Who is fashion for? Not so long ago, real fashion existed only for the very few—wealthy people with access to the best showrooms and shops. Opinions were for designers to have and others to ape. In this issue, we take a look at who fashion is for now. Ask Jessica Simpson, and she’ll tell you it’s for anyone with a hundred dollars or so to spend. Ask Alexander Wang, and he’ll give you a very specific idea of the Wang girl.
Ask the suddenly ubiquitous street-style bloggers, and they might say that fashion is anywhere you care to look. Yet the fashion world can still be cloistered, an up-for-anything place (see photojournalist Jeff Mermelstein’s take on the shows), but not always as sophisticated as insiders might like to think. Consider the industry’s relationship to race, the subject of Robin Givhan’s essay. Finally, what about the clothes? No matter how much fashion has changed, the runway still exists, and this season it was full of spectacularly varied trends (white suits, neon accents, punk revivalism). And consider paying some attention to the latest erogenous zone: your back. Because whomever fashion is for, you might as well use it to leave an impression.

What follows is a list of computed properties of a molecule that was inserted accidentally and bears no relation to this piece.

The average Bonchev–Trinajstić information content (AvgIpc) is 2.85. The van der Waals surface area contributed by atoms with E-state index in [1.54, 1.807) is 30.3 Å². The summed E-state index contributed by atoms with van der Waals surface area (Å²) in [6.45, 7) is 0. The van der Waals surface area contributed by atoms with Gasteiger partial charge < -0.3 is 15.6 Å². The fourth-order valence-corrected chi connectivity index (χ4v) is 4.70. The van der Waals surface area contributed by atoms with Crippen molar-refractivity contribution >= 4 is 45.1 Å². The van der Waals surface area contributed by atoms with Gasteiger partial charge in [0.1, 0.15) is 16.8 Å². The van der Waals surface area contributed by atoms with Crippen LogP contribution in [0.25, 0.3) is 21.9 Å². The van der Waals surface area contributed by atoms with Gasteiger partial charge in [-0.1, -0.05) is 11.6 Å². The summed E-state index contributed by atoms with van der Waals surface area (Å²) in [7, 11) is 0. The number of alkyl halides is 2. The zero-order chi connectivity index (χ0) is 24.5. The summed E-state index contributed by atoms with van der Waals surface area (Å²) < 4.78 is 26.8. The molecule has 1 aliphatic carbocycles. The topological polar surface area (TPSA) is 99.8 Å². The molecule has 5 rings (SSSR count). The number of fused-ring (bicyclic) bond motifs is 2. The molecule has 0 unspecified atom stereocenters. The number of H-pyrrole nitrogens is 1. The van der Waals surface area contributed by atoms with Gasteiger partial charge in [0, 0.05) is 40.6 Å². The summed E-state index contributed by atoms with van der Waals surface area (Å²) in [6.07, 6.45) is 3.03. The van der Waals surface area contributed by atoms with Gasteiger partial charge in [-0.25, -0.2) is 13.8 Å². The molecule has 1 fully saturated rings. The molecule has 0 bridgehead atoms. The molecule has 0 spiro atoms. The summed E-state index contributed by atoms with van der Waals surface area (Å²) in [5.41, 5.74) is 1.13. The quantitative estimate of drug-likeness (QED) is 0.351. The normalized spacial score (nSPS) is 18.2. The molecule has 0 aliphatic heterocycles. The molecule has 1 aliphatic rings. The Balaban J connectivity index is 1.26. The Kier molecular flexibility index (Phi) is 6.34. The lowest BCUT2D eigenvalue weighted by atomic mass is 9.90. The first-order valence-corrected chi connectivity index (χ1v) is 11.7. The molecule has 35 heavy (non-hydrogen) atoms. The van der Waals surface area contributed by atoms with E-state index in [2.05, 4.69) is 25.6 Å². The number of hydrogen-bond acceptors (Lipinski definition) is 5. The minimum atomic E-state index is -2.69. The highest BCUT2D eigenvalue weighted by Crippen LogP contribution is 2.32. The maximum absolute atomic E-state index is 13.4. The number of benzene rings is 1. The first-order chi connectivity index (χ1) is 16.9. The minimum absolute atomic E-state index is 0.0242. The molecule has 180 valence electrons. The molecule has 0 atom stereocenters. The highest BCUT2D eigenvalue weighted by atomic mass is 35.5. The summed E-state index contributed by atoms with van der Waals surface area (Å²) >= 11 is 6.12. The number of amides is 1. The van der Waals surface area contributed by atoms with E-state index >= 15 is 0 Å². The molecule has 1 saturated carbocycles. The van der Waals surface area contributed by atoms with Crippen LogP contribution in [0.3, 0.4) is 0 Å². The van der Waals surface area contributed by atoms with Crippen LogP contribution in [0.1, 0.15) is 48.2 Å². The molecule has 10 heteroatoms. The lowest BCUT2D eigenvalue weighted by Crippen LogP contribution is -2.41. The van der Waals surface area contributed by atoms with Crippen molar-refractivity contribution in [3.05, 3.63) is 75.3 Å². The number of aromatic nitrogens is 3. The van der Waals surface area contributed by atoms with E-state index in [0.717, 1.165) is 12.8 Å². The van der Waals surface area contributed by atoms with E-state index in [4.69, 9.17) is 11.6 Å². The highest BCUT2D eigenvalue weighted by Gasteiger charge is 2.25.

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The ArrivalsSome spring for everyone: What we saw at the shows.
There was an exceptionally exciting variety on the runways for spring: Many shows opened with white suits, but just as many followed up with rich, saturated color—some of it electric and neon. There was just as much embellishment (graphic floral prints, rich Chinese silk) as there was restraint. Inspiration came from punks (Balenciaga) and ballerinas (Chloé). And, in keeping with the something-for-everyone theme, women can choose to bare backs or fronts this season. That is, when they’re not swathed in feathers.